Optimizing breeding schemes

Optimal program sizes

What is an optimal program size?

The size of the breeding program is something that can increase the genetic gain by taking advantage of factors such as selection intensity or the among- and within-family variance.

These simulation reports demonstrate the trade-offs between of number of parents, crosses and progeny per cross, and provide practical advice on how to set the level of each. 

Contact: d.gemenet@cgiar.org

 

Choosing the right number of testers

What is the right number of testers?

Hybrid breeding aims to keep and increase the non-additive interactions in the final products while increasing the additive genetic value in a recurrent selection program.

The following simulation reports and retrospective analyses explore questions such as how many testers should be used to capture the general combining ability (GCA) that maximizes additive and non-additive effects.

Contact: d.gemenet@cgiar.org

 

Implementing hybrid breeding

Should we move to hybrid breeding?

Hybrid breeding aims to keep and increase the non-additive interactions in the final products while increasing the additive genetic value in a recurrent selection program.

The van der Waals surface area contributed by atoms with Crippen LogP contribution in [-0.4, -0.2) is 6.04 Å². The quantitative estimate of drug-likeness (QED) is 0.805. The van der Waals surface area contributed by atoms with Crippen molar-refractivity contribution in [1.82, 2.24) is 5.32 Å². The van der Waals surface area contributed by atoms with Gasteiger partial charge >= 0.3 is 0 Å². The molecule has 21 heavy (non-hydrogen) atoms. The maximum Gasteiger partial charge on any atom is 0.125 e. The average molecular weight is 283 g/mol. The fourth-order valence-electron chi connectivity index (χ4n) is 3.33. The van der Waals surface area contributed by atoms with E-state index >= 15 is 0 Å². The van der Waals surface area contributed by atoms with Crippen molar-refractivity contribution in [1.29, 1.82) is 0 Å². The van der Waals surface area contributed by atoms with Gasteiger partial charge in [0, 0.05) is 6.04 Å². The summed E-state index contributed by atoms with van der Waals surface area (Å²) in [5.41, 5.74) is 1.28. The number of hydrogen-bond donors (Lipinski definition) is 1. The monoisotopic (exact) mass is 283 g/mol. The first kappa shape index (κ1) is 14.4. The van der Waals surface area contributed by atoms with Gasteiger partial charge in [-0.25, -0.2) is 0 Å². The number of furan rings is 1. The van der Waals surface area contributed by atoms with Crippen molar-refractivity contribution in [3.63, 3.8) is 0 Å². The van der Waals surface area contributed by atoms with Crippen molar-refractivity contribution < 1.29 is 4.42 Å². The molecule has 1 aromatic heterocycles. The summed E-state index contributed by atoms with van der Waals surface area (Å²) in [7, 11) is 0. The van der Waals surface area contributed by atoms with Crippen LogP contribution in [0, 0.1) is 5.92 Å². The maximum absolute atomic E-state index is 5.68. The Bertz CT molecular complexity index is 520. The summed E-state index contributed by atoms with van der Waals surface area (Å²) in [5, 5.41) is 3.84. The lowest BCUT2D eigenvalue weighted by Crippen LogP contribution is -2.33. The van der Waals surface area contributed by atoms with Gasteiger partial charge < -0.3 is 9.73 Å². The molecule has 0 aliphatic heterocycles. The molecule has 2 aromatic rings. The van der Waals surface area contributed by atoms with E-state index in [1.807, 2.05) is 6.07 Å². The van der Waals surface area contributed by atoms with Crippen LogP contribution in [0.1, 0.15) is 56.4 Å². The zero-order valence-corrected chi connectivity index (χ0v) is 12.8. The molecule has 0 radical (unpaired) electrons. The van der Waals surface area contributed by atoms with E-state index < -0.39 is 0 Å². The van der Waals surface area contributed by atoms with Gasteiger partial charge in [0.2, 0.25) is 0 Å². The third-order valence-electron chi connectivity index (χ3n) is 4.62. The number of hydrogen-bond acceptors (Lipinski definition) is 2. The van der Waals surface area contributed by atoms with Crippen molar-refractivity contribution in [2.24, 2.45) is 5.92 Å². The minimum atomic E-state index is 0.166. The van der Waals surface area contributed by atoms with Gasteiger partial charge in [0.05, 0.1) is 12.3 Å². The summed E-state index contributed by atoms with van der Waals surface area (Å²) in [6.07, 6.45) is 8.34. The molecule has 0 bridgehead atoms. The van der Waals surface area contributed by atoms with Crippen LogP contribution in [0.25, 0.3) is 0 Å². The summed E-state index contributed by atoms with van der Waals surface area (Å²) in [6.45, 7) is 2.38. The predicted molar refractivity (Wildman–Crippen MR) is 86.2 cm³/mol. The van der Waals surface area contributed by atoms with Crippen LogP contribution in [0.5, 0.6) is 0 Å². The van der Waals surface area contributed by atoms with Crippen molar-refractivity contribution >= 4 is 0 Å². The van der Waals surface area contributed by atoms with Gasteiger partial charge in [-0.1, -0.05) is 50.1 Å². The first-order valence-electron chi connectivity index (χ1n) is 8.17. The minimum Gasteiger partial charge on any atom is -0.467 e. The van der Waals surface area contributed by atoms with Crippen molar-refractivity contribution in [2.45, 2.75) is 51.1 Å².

Ther following simulation reports show how the hybrid genetic model applies to non-inbred crops and different ploidies. In addition, we provide practical advice for related questions related to testers, 3-way crosses, etc.

Contact: m.r.labroo@cgiar.org

 

Effects of reduced cycle time

What is the effect of reducing cycle time?

Breeding programs aim to increase productivity of varieties in farmers fields. EiB proposes a fast and accurate population improvement approach as a strategy to release such improved varieties at a faster rate.

These simulation reports show the impact of reducing the cycle time in the short and long-term genetic gain and improve variety release.

Contact: g.covarrubias@cgiar.org